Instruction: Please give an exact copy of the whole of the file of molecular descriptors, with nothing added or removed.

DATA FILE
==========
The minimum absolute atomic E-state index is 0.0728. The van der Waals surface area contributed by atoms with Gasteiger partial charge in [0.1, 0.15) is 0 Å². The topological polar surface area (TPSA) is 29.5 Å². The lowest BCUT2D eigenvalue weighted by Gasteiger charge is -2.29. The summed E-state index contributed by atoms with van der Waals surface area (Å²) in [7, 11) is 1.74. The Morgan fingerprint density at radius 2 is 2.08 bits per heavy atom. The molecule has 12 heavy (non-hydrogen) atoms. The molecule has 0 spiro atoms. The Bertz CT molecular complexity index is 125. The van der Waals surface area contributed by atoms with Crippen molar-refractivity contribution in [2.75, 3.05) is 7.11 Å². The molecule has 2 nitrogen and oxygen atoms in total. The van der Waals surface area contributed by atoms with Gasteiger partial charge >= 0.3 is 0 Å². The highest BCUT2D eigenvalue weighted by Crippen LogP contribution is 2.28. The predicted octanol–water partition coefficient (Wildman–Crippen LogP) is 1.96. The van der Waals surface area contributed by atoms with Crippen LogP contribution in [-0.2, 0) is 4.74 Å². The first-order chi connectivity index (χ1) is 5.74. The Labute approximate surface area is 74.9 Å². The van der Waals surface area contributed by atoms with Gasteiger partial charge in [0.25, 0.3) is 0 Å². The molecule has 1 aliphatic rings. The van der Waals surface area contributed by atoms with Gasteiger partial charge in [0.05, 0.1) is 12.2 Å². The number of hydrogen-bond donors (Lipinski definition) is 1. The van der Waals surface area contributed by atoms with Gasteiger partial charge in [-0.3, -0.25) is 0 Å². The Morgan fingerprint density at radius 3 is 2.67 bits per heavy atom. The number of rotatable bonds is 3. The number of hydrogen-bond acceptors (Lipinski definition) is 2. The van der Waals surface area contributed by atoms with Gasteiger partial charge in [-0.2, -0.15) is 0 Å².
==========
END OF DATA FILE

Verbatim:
The minimum absolute atomic E-state index is 0.0728. The van der Waals surface area contributed by atoms with Gasteiger partial charge in [0.1, 0.15) is 0 Å². The topological polar surface area (TPSA) is 29.5 Å². The lowest BCUT2D eigenvalue weighted by Gasteiger charge is -2.29. The summed E-state index contributed by atoms with van der Waals surface area (Å²) in [7, 11) is 1.74. The Morgan fingerprint density at radius 2 is 2.08 bits per heavy atom. The molecule has 12 heavy (non-hydrogen) atoms. The molecule has 0 spiro atoms. The Bertz CT molecular complexity index is 125. The van der Waals surface area contributed by atoms with Crippen molar-refractivity contribution in [2.75, 3.05) is 7.11 Å². The molecule has 2 nitrogen and oxygen atoms in total. The van der Waals surface area contributed by atoms with Gasteiger partial charge >= 0.3 is 0 Å². The highest BCUT2D eigenvalue weighted by Crippen LogP contribution is 2.28. The predicted octanol–water partition coefficient (Wildman–Crippen LogP) is 1.96. The van der Waals surface area contributed by atoms with Crippen LogP contribution in [-0.2, 0) is 4.74 Å². The first-order chi connectivity index (χ1) is 5.74. The Labute approximate surface area is 74.9 Å². The van der Waals surface area contributed by atoms with Gasteiger partial charge in [0.25, 0.3) is 0 Å². The molecule has 1 aliphatic rings. The van der Waals surface area contributed by atoms with Gasteiger partial charge in [0.05, 0.1) is 12.2 Å². The number of hydrogen-bond donors (Lipinski definition) is 1. The van der Waals surface area contributed by atoms with Gasteiger partial charge in [-0.3, -0.25) is 0 Å². The Morgan fingerprint density at radius 3 is 2.67 bits per heavy atom. The number of rotatable bonds is 3. The number of hydrogen-bond acceptors (Lipinski definition) is 2. The van der Waals surface area contributed by atoms with Gasteiger partial charge in [-0.2, -0.15) is 0 Å².